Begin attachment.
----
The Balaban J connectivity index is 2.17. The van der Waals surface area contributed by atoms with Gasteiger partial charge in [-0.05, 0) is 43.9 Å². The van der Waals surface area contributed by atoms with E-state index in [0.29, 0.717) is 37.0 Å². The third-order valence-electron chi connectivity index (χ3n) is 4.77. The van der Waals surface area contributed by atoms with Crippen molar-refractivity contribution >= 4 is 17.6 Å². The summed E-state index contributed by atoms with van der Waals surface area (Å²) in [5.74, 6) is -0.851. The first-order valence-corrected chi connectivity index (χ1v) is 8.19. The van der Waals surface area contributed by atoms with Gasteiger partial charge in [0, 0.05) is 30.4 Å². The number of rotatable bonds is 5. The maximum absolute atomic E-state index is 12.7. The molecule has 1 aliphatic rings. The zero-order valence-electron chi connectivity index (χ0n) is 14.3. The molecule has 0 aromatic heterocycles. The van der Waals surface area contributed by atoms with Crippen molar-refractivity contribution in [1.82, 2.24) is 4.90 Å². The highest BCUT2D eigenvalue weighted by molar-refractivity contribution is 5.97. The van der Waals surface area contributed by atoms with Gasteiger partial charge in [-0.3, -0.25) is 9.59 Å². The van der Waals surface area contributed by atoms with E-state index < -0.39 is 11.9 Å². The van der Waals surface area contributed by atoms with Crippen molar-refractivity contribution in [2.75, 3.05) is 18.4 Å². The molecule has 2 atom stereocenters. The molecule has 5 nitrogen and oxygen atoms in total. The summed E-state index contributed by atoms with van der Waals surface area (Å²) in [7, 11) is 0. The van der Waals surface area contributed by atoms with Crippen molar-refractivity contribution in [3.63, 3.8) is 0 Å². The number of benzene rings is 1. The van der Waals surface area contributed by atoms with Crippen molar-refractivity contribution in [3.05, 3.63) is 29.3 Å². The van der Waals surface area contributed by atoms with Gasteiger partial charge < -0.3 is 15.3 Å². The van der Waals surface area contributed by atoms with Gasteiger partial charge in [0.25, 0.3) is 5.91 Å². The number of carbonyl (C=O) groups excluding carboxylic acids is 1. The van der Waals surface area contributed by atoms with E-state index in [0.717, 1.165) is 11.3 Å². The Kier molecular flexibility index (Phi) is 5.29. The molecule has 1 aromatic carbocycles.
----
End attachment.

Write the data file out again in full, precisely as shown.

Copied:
The Balaban J connectivity index is 2.17. The van der Waals surface area contributed by atoms with Gasteiger partial charge in [-0.05, 0) is 43.9 Å². The van der Waals surface area contributed by atoms with E-state index in [0.29, 0.717) is 37.0 Å². The third-order valence-electron chi connectivity index (χ3n) is 4.77. The van der Waals surface area contributed by atoms with Crippen molar-refractivity contribution >= 4 is 17.6 Å². The summed E-state index contributed by atoms with van der Waals surface area (Å²) in [5.74, 6) is -0.851. The first-order valence-corrected chi connectivity index (χ1v) is 8.19. The van der Waals surface area contributed by atoms with Gasteiger partial charge in [0, 0.05) is 30.4 Å². The number of rotatable bonds is 5. The maximum absolute atomic E-state index is 12.7. The molecule has 1 aliphatic rings. The zero-order valence-electron chi connectivity index (χ0n) is 14.3. The molecule has 0 aromatic heterocycles. The van der Waals surface area contributed by atoms with Crippen molar-refractivity contribution in [1.82, 2.24) is 4.90 Å². The highest BCUT2D eigenvalue weighted by molar-refractivity contribution is 5.97. The van der Waals surface area contributed by atoms with Gasteiger partial charge in [-0.3, -0.25) is 9.59 Å². The van der Waals surface area contributed by atoms with E-state index < -0.39 is 11.9 Å². The van der Waals surface area contributed by atoms with Crippen molar-refractivity contribution in [2.75, 3.05) is 18.4 Å². The molecule has 2 atom stereocenters. The molecule has 5 nitrogen and oxygen atoms in total. The summed E-state index contributed by atoms with van der Waals surface area (Å²) in [7, 11) is 0. The van der Waals surface area contributed by atoms with Crippen molar-refractivity contribution in [3.63, 3.8) is 0 Å². The number of benzene rings is 1. The van der Waals surface area contributed by atoms with Crippen molar-refractivity contribution in [3.05, 3.63) is 29.3 Å². The van der Waals surface area contributed by atoms with Gasteiger partial charge < -0.3 is 15.3 Å². The van der Waals surface area contributed by atoms with Gasteiger partial charge in [0.25, 0.3) is 5.91 Å². The number of carbonyl (C=O) groups excluding carboxylic acids is 1. The van der Waals surface area contributed by atoms with E-state index in [0.717, 1.165) is 11.3 Å². The Kier molecular flexibility index (Phi) is 5.29. The molecule has 1 aromatic carbocycles.